“He got out and had a look at the area and seemed contented. And got back into the taxi and returned back into Sligo itself. He didn’t really communicate with people. He didn’t mix with people.”

Bergmann had found the place where he wanted to die; on the next day, after arranging a late checkout with the hotel, he bought a one-way ticket to Rosses Point.

Bergmann had left the hotel with three bags, including a purple plastic one, and arrived at the bus station with only two. There he bought a cappuccino and a sandwich.

Though he hadn’t spoken to anyone on the beach, a couple of people he’d crossed paths with have spoken in the documentary about their impressions of Peter Bergmann – that he definitely stood out in his black, professional clothing, and that he was pacing around, seemingly in another world.

“He looked almost out of place and out of time,” one Sligo woman recalled.

“He had his trousers rolled up to his knees. And he was walking parallel to the water with his bare feet, he was ankle-deep in the water, and he just seemed to be kind of stooped with his hands behind his back, as if he was in another world.

“He was highlighted by virtue of the fact that he was walking across the sunbeam parallel to the beach, but right through his beam of sunlight – and it was amazing because when he actually walked into the light of the sunbeam, he turned to gold as well,” another couple recalled.

A young couple passed him and said hello at 10:30 pm that night and he responded with a nod of his head.

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At the crack of dawn on Tuesday, June 16, 2009, a man and his son who’d been training for a triathlon were walking along the beach when they found Bergmann’s lifeless body on the shore. At first, they thought it was a mannequin.

“I said to Brian will you join me in saying the Lord’s Prayer, which he did, and we said the little prayer and brought a little bit of serenity or calmness to the situation,” the father said before they called the Gardai (police).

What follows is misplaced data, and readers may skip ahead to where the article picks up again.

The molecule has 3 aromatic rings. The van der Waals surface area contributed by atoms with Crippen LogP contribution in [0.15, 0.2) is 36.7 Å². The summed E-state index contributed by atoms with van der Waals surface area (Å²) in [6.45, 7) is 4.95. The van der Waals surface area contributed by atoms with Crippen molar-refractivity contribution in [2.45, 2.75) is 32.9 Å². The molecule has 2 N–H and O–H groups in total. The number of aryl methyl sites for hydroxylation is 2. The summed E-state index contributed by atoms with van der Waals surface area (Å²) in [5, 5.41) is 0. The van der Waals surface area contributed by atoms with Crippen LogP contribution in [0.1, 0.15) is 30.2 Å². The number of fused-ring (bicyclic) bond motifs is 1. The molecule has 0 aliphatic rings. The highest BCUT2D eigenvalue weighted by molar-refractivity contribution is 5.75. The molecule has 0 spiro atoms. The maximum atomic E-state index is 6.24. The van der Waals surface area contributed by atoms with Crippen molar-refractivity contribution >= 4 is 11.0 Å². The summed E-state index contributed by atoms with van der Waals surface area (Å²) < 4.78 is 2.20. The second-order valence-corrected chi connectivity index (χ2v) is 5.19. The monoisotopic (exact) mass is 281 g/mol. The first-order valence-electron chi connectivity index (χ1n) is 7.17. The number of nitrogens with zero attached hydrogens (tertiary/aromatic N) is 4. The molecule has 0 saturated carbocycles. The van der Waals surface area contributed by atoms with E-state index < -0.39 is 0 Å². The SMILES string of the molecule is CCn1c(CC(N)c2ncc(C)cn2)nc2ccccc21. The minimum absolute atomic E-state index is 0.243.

An investigator said, “The clothing that was on the deceased body – he had removed each individual label from those clothes. It just shows the level of planning, the level of detail he had gone into to ensure that he was never identified,”

“We were obviously getting a picture at that stage that this man had meticulously planned his final days, his final act. And the lengths that he went to were just unbelievable.”

The autopsy showed no evidence of foul play or saltwater drowning.

What the medical examination did find, however, was that the man had extensive cancer of the prostate and bone tumors, as well as evidence of previous heart attacks.

The toxicology report showed no evidence of painkillers either, not even aspirin.

“The truth is we may never know what actually happened in those last few minutes and what he was hoping to achieve. But we can say he was there.”

Detailed investigations were carried out for months: “We explored every conceivable option that was valuable to us. We used the media both in mainland Europe, nationally and internationally, we had secured his DNA, his fingerprints, and those were circulated to all police forces. He did not feature in any jurisdiction.’

Investigators think Bergmann may have believed that his body would be washed out to sea and never found.

"The Last Days of Peter Bergmann" was an official selection at the 2014 Sundance Film Festival, and won Best Documentary Short Film at the 2014 Melbourne International Film Festival.

* Originally published in 2016. Updated in July 2023.